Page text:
BEAVER COUNTY, PENNSYLVANIA
Hunters vie to shoot geese in Beaver County parkBy Matthew Santoni
Thursday, December 11, 2008
The days of peaceful feeding and prolific pooping are nearly at an end for the geese of Bradys Run Park in Beaver County.
A lottery was held Wednesday for slots in five duck blinds being set up along the park's 50-acre lake, where hunters will wait over seven days with the hope that picking off a few birds will force the flock to move on.
County Commissioner Charlie Camp proposed the hunt amid complaints that a growing, sedentary flock of geese and their slippery, smelly droppings are a nuisance and hazard in the 2,000-acre park. They filled the lake with bacteria that put it off-limits to swimmers during summer, turned paths and playgrounds into obstacle courses, and made a sandy beach into a litter box.
"We're not thinking this is going to be the way to permanently resolve the overpopulation issue, but it's a start," Camp said. "It's just too much work to clean up after them."
Sharon Pawlak, national coordinator for the Pearl River, N.Y.-based Coalition to Prevent the Destruction of Canada Geese, said she'd rather see the county look for nonlethal options like using border collies to scare off non-migratory geese; and either shaking eggs or dousing them in oil to keep more geese from hatching.
She said the hunt might kill both the resident geese who were causing the trouble and migratory geese who are just flying through on the way to warmer climes.
"I don't know how you know the difference between a resident goose and a migratory goose, because at this time of year, they mingle," Pawlak said.
Rebecca Reid of Manchester, a member of Voices for Animals of Western Pa., said she didn't think the hunt would be effective because it would only create a "vacuum" for more geese to fill.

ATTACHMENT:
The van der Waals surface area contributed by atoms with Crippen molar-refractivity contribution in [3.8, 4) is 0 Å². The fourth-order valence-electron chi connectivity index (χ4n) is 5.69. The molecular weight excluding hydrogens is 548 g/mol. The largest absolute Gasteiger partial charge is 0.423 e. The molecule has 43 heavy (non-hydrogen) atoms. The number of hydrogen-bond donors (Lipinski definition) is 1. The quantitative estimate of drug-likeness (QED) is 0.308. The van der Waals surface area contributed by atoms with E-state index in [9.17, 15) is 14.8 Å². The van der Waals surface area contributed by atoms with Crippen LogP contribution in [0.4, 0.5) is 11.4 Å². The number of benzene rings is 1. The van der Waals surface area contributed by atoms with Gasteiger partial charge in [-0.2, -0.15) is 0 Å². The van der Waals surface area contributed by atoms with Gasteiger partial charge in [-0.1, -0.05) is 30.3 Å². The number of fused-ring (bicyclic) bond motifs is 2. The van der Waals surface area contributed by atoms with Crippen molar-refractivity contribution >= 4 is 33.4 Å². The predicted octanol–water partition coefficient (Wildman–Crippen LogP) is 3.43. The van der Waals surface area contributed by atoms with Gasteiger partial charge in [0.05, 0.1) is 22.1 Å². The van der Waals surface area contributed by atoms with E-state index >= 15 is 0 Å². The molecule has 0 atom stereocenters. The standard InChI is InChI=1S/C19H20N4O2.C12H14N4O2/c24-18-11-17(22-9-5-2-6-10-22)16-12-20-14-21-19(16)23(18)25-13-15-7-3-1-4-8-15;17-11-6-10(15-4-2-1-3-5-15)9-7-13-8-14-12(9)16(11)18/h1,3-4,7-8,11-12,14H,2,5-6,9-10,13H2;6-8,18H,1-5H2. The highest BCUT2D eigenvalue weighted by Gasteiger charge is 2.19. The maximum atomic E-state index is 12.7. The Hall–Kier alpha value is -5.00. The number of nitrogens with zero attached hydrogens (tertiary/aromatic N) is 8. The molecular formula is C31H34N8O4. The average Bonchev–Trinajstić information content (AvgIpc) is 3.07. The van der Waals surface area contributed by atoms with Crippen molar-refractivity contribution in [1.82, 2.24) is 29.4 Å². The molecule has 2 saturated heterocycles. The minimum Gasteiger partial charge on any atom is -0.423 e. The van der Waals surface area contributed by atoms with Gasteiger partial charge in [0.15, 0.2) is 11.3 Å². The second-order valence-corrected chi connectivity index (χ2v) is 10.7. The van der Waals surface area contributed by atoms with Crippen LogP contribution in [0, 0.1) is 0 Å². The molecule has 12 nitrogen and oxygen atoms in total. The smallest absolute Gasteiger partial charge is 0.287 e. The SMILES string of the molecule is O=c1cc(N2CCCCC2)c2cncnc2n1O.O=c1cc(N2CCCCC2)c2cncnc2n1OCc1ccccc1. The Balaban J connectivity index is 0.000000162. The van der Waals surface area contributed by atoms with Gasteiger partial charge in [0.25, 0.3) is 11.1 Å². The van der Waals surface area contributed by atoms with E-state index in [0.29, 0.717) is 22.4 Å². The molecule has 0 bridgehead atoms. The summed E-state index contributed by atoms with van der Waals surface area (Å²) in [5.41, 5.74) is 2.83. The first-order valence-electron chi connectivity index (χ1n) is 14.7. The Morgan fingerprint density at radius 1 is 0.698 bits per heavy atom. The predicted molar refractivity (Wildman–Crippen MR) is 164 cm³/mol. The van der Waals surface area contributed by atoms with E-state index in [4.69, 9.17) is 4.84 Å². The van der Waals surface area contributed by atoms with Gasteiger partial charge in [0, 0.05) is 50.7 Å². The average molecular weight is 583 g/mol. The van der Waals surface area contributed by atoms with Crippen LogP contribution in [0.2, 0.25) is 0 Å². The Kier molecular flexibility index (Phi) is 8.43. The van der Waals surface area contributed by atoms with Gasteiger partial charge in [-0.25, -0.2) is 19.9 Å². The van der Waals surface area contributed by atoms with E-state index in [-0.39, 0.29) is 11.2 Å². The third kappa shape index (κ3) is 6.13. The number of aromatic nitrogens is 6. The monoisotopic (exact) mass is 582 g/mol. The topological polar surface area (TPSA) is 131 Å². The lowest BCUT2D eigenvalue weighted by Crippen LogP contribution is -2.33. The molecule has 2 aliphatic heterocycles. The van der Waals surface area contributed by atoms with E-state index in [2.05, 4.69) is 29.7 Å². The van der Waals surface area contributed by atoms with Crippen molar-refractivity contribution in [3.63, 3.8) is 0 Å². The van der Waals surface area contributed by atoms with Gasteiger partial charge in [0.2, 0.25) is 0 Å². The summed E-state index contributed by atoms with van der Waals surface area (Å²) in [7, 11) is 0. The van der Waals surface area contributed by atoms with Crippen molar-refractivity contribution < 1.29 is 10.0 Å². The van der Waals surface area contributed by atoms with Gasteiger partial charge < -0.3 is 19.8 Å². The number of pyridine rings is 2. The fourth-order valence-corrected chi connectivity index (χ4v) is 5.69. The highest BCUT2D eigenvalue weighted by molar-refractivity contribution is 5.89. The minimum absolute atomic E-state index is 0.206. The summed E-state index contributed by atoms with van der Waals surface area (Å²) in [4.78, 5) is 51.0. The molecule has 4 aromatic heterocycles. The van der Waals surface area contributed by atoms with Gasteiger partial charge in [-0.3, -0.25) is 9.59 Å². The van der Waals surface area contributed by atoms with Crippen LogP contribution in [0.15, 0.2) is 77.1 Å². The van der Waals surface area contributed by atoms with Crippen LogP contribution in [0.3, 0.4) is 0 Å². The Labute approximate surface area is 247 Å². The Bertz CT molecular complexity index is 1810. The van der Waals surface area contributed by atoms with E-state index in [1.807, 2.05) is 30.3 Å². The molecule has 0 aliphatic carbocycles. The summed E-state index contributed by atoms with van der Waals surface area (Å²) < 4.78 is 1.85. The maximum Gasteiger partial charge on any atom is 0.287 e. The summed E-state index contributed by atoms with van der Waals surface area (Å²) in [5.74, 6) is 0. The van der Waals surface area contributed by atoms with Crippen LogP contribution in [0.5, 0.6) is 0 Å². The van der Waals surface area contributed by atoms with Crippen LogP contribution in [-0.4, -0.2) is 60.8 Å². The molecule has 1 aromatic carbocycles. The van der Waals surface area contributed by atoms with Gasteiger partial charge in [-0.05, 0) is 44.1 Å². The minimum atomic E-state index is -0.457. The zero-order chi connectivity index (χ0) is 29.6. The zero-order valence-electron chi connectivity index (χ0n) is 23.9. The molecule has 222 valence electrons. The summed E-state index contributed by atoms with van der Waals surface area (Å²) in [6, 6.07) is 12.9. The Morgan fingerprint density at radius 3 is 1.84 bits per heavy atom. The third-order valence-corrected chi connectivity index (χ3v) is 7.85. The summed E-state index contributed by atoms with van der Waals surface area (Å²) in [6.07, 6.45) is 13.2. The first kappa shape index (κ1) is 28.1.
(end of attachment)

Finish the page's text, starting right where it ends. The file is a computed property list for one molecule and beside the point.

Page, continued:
"It's not very sporting, either, is it? It's not very hard to chase and hunt a tame Canada Goose," she said.
The geese grew used to people feeding them and found few competitors or natural predators in the park, so the commissioners hoped to look at ways to address that as well, Camp said.
Signs around the park might warn visitors against feeding the wildlife, and the county might stock the lake with a few swans -- which are more territorial and will chase off the docile geese.
The hunt comes at a good time, since the goose problem has worsened in the winter months, said Parks and Recreation Director Tom King. The weather can get too cold for crews to hose goose droppings off the park's new $250,000 playground every day, but families still use it.
"If it's above freezing and the sun is out, people will be there," King said.
Almost 200 hunters applied for the 35 slots in the blinds, King said. Each person whose name was drawn will get one blind, and can bring up to three friends.
"We wanted to make sure everyone in each blind would be compatible," King said, noting the risk if armed and possibly argumentative people were randomly put together in the blinds.
The first day of the hunt will be Dec. 22. It will continue Dec. 24, 27, 29 and 31; and then Jan . 2 and 3. Areas surrounding the lake will be closed from 6 a.m. to noon while the hunt takes place.
Matthew Santoni can be reached at firstname.lastname@example.org or 412-380-5625.
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